Attorney Articles | Working with the Military: Four Vignettes to Ponder

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Working with the Military: Four Vignettes to Ponder

This article will present four vignettes that discuss hypothetical situations involving a therapist's treatment of patients in the military. Readers are invited to submit a written analysis of the legal and ethical issues evident to each vignette.

The Therapist
January/February 2011

Four vignettes are presented below discussing hypothetical situations involving a therapist’s treatment of patients in the military. We invite you to provide CAMFT with your written analysis of the legal and ethical issues evident in each of the following four vignettes and the actions taken by the therapist. In an upcoming issue of The Therapist, CAMFT will print the best overall response(s), as judged by Mary Riemersma, David Jensen, Catherine Atkins, Doug Lee, Ann Tran, and Michael Griffin. In addition, CAMFT will provide two (2) self-study continuing education units for members who answer all four (4) vignettes.

Vignette #1
MFT Mary is seeing numerous military patients under an Employee Assistance Program (“EAP”). Mary decided to become a contracted provider with the EAP after reading about how the military was allowing service members to obtain mental health therapy (due to the increase in suicide rates) away from the site of the base, so that privacy and confidentiality will be maintained. Mary has been seeing most of her patients for over a year and many of the patients have issues related to Post Traumatic Stress Disorder (“PTSD”), drug and alcohol abuse, domestic violence, etc. Today she received a call from the EAP, and they informed her that she must turn over all records for each of her EAP patients and also that she is not to tell her patients about the EAP’s request. Mary reviewed her files, and the only document the patients signed was a document stating that “…the files are confidential to anyone outside the EAP.” Mary is unsure of whether she must, can, and/or should turn over the files to the EAP.

Vignette #2
MFT Mary is seeing Patient Paul. Paul is a Major in the Air Force, and his job is to fly active nuclear bombs to various parts of the country where the bombs can be dismantled. Paul’s wife left him last week and he has admitted that he has begun drinking and often feels depressed, but not suicidal. He stated that he often falls asleep after drinking too much, and that he is likely to be sleepy and disoriented for hours afterward. Paul again assured Mary that he is not suicidal but does feel depressed. Paul has an upcoming flight in which he will be transporting an active bomb over populated areas. Due to the destructive nature of the cargo he is carrying, Mary determined that Paul is a danger to others and called the police.

Vignette #3
MFT Mary works as a therapist on the Camp Pendleton military base in San Diego, California. Corporal Ronald, one of Mary’s patients, recently admitted to her that he has a lot of difficulty controlling his temper, and may also have an addiction to prescription pain killers (for an injury he sustained while deployed in Kuwait). Today, Ronald’s commanding officer called Mary and said that he would like to discuss Ronald’s suspected addiction to pain killers and his anger management issues. During Mary’s intake and in her agreement for services she states that, according to California law, she will only breach confidentiality in cases of child or elder and dependent adult abuse, where the patient poses a serious danger of violence toward another, or as compelled by law. Because Ronald signed her agreement for services, and in accordance with her understanding of California law concerning confidentiality, Mary informed the commanding officer that she cannot release any records without Ronald’s consent.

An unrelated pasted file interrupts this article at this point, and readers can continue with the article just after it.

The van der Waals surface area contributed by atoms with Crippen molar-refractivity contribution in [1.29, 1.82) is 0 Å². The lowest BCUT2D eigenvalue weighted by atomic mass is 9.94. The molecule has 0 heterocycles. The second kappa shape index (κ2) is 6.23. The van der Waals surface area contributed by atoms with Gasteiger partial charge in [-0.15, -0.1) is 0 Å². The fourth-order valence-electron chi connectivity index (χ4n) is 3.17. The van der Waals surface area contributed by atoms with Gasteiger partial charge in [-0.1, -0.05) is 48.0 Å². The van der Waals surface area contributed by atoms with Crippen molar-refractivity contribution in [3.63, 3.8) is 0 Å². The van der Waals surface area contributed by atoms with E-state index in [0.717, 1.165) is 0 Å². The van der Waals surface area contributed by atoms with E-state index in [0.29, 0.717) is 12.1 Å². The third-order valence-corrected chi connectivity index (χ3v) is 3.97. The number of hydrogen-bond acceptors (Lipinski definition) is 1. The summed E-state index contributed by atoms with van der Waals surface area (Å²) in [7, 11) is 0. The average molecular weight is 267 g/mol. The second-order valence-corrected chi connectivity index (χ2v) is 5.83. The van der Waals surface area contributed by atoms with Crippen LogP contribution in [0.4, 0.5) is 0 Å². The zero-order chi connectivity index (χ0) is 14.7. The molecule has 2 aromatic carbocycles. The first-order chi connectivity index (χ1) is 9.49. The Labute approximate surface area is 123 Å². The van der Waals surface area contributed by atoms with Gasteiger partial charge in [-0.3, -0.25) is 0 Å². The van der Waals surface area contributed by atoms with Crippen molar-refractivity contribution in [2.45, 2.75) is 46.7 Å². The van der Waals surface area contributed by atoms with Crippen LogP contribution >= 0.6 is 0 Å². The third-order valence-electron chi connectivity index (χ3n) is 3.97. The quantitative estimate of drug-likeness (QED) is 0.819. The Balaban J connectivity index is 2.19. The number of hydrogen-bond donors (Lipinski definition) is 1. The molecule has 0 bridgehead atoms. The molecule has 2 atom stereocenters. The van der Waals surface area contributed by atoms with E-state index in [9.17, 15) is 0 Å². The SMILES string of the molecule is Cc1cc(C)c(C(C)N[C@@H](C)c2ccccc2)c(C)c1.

Vignette #4
MFT Mary works as a therapist and her specialty is working with veterans who are experiencing symptoms of PTSD. Today, longstanding patient Cliff came in and told Mary he had to get something off his chest. Cliff explained to her that during his last tour in Iraq, he committed many war crimes including torture, murder, and sexual assault. In addition, he admitted that he actually enjoyed the harm he inflicted on the victims as they were “the enemy” and stated that if he comes in contact with more of the enemy, he would be inclined to commit the same crimes. Cliff is to be redeployed to Iraq next week. Mary has called the Defense Department to report the war crimes committed by Cliff, as well as called the police to inform them about Cliff ’s deployment and intent to commit more crimes.

, to receive the two (2) self-study continuing education units, you must answer all four (4) vignettes. Please address the following questions for each vignette:

A. Discuss whether or not, in your opinion, the therapist’s conduct is appropriate in
the context of any and all laws, regulations, and ethical standards that may apply.

B. Explore any other options that are available to the therapist and any potential consequences of those options. Indicate what you believe to be the best course of action, in light of the applicable laws, regulations, and ethical standards.

We are interested in the specific reasons for any positions that you take. Mailed responses must be typed and submitted to: CAMFT 7901 Raytheon Rd., San Diego, CA, 92111. Responses may be submitted as e-mail attachments to: Please type “Vignette Response” in the subject line. In order to be considered, your response must be received by CAMFT on or before March 1, 2011.

*BBS Provider #PCE 50

Catherine L. Atkins, JD, is a Staff Attorney and the Deputy Executive Director at CAMFT. Cathy is available to answer members’ questions regarding business, legal, and ethical issues.